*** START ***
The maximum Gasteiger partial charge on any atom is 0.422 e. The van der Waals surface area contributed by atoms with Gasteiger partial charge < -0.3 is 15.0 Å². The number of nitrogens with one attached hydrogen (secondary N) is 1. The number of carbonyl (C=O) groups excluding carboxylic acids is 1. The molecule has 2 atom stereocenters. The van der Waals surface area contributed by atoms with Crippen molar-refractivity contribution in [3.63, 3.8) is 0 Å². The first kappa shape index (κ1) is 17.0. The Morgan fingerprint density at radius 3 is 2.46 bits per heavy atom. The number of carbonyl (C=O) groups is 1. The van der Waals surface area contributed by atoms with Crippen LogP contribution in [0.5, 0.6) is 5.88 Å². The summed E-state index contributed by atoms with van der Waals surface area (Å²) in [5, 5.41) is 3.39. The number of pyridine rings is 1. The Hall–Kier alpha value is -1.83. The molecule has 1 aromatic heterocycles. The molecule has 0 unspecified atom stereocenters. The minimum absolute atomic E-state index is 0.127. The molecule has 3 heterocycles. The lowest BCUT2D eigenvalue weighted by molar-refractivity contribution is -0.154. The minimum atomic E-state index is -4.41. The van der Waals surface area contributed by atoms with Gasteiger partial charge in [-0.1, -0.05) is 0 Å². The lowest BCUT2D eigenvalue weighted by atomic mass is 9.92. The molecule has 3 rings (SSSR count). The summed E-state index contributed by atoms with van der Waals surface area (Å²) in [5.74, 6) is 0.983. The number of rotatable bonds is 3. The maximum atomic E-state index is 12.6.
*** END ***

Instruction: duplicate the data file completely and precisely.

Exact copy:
The maximum Gasteiger partial charge on any atom is 0.422 e. The van der Waals surface area contributed by atoms with Gasteiger partial charge < -0.3 is 15.0 Å². The number of nitrogens with one attached hydrogen (secondary N) is 1. The number of carbonyl (C=O) groups excluding carboxylic acids is 1. The molecule has 2 atom stereocenters. The van der Waals surface area contributed by atoms with Crippen molar-refractivity contribution in [3.63, 3.8) is 0 Å². The first kappa shape index (κ1) is 17.0. The Morgan fingerprint density at radius 3 is 2.46 bits per heavy atom. The number of carbonyl (C=O) groups is 1. The van der Waals surface area contributed by atoms with Crippen LogP contribution in [0.5, 0.6) is 5.88 Å². The summed E-state index contributed by atoms with van der Waals surface area (Å²) in [5, 5.41) is 3.39. The number of pyridine rings is 1. The Hall–Kier alpha value is -1.83. The molecule has 1 aromatic heterocycles. The molecule has 0 unspecified atom stereocenters. The minimum absolute atomic E-state index is 0.127. The molecule has 3 heterocycles. The lowest BCUT2D eigenvalue weighted by molar-refractivity contribution is -0.154. The minimum atomic E-state index is -4.41. The van der Waals surface area contributed by atoms with Gasteiger partial charge in [-0.1, -0.05) is 0 Å². The lowest BCUT2D eigenvalue weighted by atomic mass is 9.92. The molecule has 3 rings (SSSR count). The summed E-state index contributed by atoms with van der Waals surface area (Å²) in [5.74, 6) is 0.983. The number of rotatable bonds is 3. The maximum atomic E-state index is 12.6.